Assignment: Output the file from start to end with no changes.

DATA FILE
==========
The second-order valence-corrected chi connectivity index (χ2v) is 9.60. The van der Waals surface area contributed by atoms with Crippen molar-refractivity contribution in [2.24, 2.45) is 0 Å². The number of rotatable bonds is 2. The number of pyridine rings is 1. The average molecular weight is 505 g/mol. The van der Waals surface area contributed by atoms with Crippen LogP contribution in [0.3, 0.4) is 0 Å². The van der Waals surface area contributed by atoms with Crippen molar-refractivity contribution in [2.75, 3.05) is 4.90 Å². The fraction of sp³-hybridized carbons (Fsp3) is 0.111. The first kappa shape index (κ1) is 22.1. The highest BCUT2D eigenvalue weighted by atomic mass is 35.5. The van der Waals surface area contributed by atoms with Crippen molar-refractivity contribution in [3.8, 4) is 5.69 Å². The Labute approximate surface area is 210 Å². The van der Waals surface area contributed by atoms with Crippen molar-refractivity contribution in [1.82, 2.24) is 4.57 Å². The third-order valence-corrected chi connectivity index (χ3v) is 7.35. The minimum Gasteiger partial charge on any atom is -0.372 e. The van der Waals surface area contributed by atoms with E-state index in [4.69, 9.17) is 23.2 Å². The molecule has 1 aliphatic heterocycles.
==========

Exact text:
The second-order valence-corrected chi connectivity index (χ2v) is 9.60. The van der Waals surface area contributed by atoms with Crippen molar-refractivity contribution in [2.24, 2.45) is 0 Å². The number of rotatable bonds is 2. The number of pyridine rings is 1. The average molecular weight is 505 g/mol. The van der Waals surface area contributed by atoms with Crippen LogP contribution in [0.3, 0.4) is 0 Å². The van der Waals surface area contributed by atoms with Crippen molar-refractivity contribution in [2.75, 3.05) is 4.90 Å². The fraction of sp³-hybridized carbons (Fsp3) is 0.111. The first kappa shape index (κ1) is 22.1. The highest BCUT2D eigenvalue weighted by atomic mass is 35.5. The van der Waals surface area contributed by atoms with Crippen molar-refractivity contribution in [3.8, 4) is 5.69 Å². The Labute approximate surface area is 210 Å². The van der Waals surface area contributed by atoms with Crippen molar-refractivity contribution in [1.82, 2.24) is 4.57 Å². The third-order valence-corrected chi connectivity index (χ3v) is 7.35. The minimum Gasteiger partial charge on any atom is -0.372 e. The van der Waals surface area contributed by atoms with E-state index in [4.69, 9.17) is 23.2 Å². The molecule has 1 aliphatic heterocycles.